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LRO hints at water on Moon
EMILY BALDWIN & KEITH COOPER
ASTRONOMY NOW
Posted: September 18, 2009


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NASA's Lunar Reconnaissance Orbiter, LRO, has entered its mapping orbit of the Moon and has already found evidence that hints at widespread hydrogen, and water frost at the south pole.

Neutron flux detections around the lunar south pole from LEND. Image: NASA/Institute for Space Research (Moscow).

LRO is scheduled for a one year primary mission in a polar orbit at roughly 50 kilometres altitude, during which time it will produce the most detailed atlas of the lunar surface and search for resources and safe landing sites for human explorers. “The LRO mission already has begun to give us new data that will lead to a vastly improved atlas of the lunar south pole and advance our capability for human exploration and scientific benefit,” says Richard Vondrak, LRO project scientist at NASA’s Goddard Space Flight Center.

The south pole of the Moon is of great interest because it is strongly believed that water ice exists in the permanently shadowed craters there, brought to the Moon billions of years ago by cometary impacts. First measurements from LRO's Diviner instrument reveal that large areas in the permanently shadowed craters register temperatures of just 33 Kelvin, more than cold enough to store water ice or hydrogen for billions of years, and making them some of the coldest places in the Solar System.

Daytime (left) and nighttime temperatures (right) at the lunar south pole as recorded by Diviner. Purple indicates lowest temperatures (around 40 K) and red to white highest temperatures (400 K). Image: NASA/UCLA.

First results from LRO’s Lunar Exploration Neutron Detector (LEND) – a neutron spectrometer that relies on a decrease in neutron radiation from the lunar surface to indicate the presence of water or hydrogen – supports this hypothesis, and furthermore found evidence for hydrogen all over the Moon. “The surprising thing about the LEND observations is that it indicates that hydrogen is not just confined to permanently shadowed craters,” said Vondrak in last night's dedicated press conference to announce LRO's first results. “Hydrogen cannot exist on its own on the surface in the warmth, but it could exist underground in water, methane or ammonia deposits from comet impacts. What we don't know yet is its abundance or how deeply it is buried.” The accuracy of the hydrogen maps will improve with more observations so scientists will be able to pin down exactly where it is and what form it is in.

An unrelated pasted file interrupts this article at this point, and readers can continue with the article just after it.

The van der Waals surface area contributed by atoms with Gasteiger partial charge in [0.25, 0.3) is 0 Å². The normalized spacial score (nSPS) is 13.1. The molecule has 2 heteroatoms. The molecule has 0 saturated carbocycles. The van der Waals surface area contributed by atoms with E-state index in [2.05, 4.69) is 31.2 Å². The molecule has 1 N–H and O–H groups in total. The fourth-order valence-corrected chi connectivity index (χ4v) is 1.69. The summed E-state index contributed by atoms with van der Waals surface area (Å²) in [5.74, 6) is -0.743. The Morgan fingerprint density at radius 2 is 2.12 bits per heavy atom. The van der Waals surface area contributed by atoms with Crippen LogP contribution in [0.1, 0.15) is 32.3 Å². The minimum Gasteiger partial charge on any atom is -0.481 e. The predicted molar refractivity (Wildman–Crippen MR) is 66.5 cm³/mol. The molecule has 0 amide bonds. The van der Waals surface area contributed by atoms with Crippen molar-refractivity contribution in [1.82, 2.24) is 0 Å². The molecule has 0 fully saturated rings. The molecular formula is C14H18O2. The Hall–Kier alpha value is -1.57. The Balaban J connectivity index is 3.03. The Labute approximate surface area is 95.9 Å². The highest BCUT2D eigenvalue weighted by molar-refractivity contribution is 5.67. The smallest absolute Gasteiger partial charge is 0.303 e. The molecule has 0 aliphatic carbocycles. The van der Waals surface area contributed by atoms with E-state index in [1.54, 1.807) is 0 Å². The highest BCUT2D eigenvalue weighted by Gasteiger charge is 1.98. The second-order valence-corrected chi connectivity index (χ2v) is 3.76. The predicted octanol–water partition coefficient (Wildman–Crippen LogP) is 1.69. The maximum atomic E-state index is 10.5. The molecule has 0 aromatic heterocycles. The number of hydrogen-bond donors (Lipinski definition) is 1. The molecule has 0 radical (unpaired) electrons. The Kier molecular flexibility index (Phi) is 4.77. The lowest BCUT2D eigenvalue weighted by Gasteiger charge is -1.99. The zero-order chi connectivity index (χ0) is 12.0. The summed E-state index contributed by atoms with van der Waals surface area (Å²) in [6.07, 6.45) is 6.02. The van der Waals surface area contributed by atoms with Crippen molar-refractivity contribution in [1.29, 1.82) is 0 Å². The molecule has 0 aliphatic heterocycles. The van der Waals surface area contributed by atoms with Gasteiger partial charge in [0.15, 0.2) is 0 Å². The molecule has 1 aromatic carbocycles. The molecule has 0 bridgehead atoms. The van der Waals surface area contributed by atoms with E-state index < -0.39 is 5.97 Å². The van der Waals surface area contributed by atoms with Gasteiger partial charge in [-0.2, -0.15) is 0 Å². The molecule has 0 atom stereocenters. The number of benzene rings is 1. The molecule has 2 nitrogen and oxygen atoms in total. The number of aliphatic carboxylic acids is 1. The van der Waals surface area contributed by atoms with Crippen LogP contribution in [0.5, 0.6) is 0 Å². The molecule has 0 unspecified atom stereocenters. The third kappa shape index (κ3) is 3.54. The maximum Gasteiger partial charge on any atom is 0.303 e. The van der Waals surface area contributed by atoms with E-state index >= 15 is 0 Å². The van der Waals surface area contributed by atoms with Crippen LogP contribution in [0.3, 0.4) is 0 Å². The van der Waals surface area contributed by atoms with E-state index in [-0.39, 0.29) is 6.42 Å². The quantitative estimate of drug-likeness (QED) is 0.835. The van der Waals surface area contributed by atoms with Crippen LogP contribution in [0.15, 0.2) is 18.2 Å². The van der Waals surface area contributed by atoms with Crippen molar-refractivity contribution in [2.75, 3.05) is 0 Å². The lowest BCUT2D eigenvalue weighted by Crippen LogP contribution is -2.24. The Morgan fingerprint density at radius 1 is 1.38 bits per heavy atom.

LRO’s Lyman Alpha Mapping Project, LAMP, even saw signs of water frost in and around south pole craters including Cabeus A, where the Lunar Crater Observation and Sensing Satellite (LCROSS) will impact on 9 October. LAMP is sensitive to water-ice on the surface and will support LCROSS when LRO passes over Cabaeus A a few minutes after the impact. “LAMP is working well,” says team member Alan Stern. “In fact, LAMP is more sensitive than we expected, which is fantastic.”

Altitude measurements from the LOLA instrument. Image: NASA's Goddard Space Flight Center.

Data from LRO’s Lunar Orbiter Laser Altimeter (LOLA) shows that any future exploration of the terrain at the south pole will be challenging because it is very rough. Using the altimeter to peer into the dark Shackleton crater they discovered very steep slopes of some 30-40 degrees and a craggy floor with ridges 5-10 metres high every 25-50 metres. “It has been in darkness since it formed, 1 to 2 billion years ago,” says LOLA's principal investigator David Smith. “It is treacherous inside, not nice and smooth like we'd prefer it to be [for exploration on the ground].”

This Mini-RF image shows radar imagery of the lunar south pole. Image: NASA/APL/LPI.

As well as searching for resources that could be harnessed by future human explorers, LRO is also characterising the radiation environment of our nearest neighbour. “CRaTER (the Cosmic Ray Telescope for the Effects of Radiation) allows us to get an assessment of the bad guys of long duration missions – space radiation,” says Michael Wargo, NASA chief lunar scientist. During transit to the Moon CRaTER measured high energy charged particles from cosmic rays and solar radiation, gaining count statistics and information on the particles' energies. “It is helping us to understand space radiation. The Moon is beginning to reveal its secrets.”

All of LRO's seven instruments are confirmed as functioning well and by the end of the mission LRO scientists are confident that they will have fully characterised everything about the existence of hydrogen and water at the lunar south pole. “From a science point of view, we would like to understand what the volatile history of the Solar System is, and how they reached the Earth and Moon. Maybe there is a record of this in the permanently shadowed regions,” says Vondrak.

For more information about LRO and LCROSS, be sure to pick up a copy of the October issue of Astronomy Now, onsale in all good newsagents now, or order online here.

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